There’s something about this acronym that is more helpful and hits much harder than my usual “Shut up and listen” mantra.
I’ve taken to giving myself temporary tattoos on my arm:
I just spent the week doing promotion for the Steal Like an Artist 10th anniversary, and WAIT took on a different meaning: Why am I talking here? What am I trying to do with my words? It sort of kept me “on point.”
We are just about to break ground on my new studio. Construction always takes about twice as long as you think it will, so the WAIT on my wrist tells me to relax, stay calm, the days will accumulate.
Related reading: Hit pause
In today’s newsletter — free for everyone to read! — is the story of how Steal Like an Artist came into the world.
Here’s my intro:
Is it ever too late to become an artist?
At the age of 64, Nell Painter, an accomplished historian and writer, best known for her acclaimed bestselling books, The History of White People and Sojourner Truth: A Life, A Symbol, decided to go back to art school. This book is her “memoir of starting over” and details her time navigating a world that is predominantly young and white. Her classmates are shocked by her age and one professor tells her that she will never be a real artist. Despite it all, she finds meaning in the art and artists she loves, and investigates age and race in the art world. This book is a first for the club because… I’ve never actually read the book! It’s been recommended to me by countless people whose taste I admire, and I’ve been meaning to read it for years, so I’ll be reading it along with y’all.
To join our discussion, sign up for the club.
He put it a bit more colorfully in an interview with Michael Shulman in The New Yorker:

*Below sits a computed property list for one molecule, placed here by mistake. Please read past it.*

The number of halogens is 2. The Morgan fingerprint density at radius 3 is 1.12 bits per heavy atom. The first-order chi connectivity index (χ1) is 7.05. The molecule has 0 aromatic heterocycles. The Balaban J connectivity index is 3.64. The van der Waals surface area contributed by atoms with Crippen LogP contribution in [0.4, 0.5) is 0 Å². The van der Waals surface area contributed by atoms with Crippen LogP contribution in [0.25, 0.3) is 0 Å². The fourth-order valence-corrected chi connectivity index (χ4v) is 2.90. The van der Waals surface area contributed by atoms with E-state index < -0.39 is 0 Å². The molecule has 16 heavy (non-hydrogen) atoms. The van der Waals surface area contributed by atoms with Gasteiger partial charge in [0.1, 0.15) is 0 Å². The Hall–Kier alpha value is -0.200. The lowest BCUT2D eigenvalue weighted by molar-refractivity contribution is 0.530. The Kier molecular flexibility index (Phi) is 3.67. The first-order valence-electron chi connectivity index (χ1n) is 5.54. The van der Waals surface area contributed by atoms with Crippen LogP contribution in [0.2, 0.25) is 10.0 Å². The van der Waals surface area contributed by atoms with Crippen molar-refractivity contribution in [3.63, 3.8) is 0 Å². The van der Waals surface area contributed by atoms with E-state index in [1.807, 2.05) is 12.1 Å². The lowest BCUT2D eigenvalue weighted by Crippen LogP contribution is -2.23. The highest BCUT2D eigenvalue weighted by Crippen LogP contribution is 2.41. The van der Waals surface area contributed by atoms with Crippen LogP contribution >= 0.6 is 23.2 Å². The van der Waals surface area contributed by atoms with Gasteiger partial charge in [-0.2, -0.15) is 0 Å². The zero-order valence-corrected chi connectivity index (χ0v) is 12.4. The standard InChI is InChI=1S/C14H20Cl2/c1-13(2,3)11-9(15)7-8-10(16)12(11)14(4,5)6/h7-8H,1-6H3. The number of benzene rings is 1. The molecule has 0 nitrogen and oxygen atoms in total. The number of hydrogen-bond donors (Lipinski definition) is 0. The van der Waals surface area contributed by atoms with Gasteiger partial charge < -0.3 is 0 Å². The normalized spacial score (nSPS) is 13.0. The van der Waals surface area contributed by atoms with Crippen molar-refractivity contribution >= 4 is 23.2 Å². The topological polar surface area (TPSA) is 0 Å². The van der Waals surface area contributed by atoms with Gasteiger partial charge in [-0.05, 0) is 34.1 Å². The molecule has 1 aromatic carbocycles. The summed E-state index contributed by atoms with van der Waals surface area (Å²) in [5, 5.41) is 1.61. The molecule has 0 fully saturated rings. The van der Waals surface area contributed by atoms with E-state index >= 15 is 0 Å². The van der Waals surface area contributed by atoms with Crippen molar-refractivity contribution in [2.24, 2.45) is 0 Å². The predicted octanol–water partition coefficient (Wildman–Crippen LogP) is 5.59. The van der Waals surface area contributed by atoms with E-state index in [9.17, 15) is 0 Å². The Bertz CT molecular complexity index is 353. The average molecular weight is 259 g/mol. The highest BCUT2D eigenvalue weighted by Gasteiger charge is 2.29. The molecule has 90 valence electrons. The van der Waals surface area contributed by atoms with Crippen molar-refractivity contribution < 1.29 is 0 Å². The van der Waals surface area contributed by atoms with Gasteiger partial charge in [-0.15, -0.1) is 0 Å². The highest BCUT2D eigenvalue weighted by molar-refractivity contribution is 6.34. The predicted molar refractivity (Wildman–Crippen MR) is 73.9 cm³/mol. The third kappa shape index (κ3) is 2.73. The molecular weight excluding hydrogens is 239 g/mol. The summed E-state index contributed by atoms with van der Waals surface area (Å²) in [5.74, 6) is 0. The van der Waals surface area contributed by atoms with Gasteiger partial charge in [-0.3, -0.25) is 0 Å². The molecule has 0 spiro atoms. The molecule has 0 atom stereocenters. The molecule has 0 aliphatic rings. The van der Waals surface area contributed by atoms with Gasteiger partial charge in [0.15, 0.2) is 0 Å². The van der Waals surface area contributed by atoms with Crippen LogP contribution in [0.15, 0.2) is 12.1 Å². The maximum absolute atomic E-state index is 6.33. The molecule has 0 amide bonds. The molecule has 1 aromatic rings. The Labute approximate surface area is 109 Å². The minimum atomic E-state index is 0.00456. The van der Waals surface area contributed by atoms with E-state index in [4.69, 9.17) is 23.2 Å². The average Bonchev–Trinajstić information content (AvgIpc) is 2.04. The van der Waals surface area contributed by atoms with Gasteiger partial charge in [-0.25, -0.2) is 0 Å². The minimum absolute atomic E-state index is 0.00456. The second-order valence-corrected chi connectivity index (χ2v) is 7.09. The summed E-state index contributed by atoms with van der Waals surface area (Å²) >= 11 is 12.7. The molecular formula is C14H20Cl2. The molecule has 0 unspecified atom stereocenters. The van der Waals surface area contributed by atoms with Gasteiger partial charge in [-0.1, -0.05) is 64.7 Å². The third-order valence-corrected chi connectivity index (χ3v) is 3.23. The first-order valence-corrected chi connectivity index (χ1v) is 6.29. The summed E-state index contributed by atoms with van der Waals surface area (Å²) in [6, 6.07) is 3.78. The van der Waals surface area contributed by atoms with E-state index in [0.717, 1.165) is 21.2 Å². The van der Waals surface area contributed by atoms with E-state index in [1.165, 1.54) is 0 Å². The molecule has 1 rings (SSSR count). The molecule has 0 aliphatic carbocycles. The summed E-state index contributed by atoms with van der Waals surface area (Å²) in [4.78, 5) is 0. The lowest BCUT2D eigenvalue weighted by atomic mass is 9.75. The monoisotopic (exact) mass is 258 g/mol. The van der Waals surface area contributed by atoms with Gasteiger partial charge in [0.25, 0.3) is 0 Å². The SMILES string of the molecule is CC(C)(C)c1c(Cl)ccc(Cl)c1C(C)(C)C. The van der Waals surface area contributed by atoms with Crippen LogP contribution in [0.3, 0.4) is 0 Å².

You have some wonderful stories of basically getting away with stuff at the studios.
I’d learned one very simple trick: say yes. Simply say yes. Like Joseph E. Levine, on “The Producers,” said, “The curly-haired guy—he’s funny looking. Fire him.” He wanted me to fire Gene Wilder. And I said, “Yes, he’s gone. I’m firing him.” I never did. But he forgot. After the screening of “Blazing Saddles,” the head of Warner Bros. threw me into the manager’s office, gave me a legal pad and a pencil, and gave me maybe twenty notes. He would have changed “Blazing Saddles” from a daring, funny, crazy picture to a stultified, dull, dusty old Western. He said, “No farting.” I said, “It’s out.”
That’s probably the most famous scene in the movie, the campfire scene.
I know. He said, “You can’t punch a horse.” I said, “You’ll never see it again.” I kept saying, “You’re absolutely right. It’s out!” Then, when he left, I crumpled up all his notes, and I tossed it in the wastepaper basket. And John Calley, who was running [production at] Warner Bros. at the time, said, “Good filing.” That was the end of it. You say yes, and you never do it.
That’s great advice for life.
It is. Don’t fight them. Don’t waste your time struggling with them and trying to make sense to them. They’ll never understand.
As a reader pointed out to me, this also works with toddlers. (And many other kinds of humans.)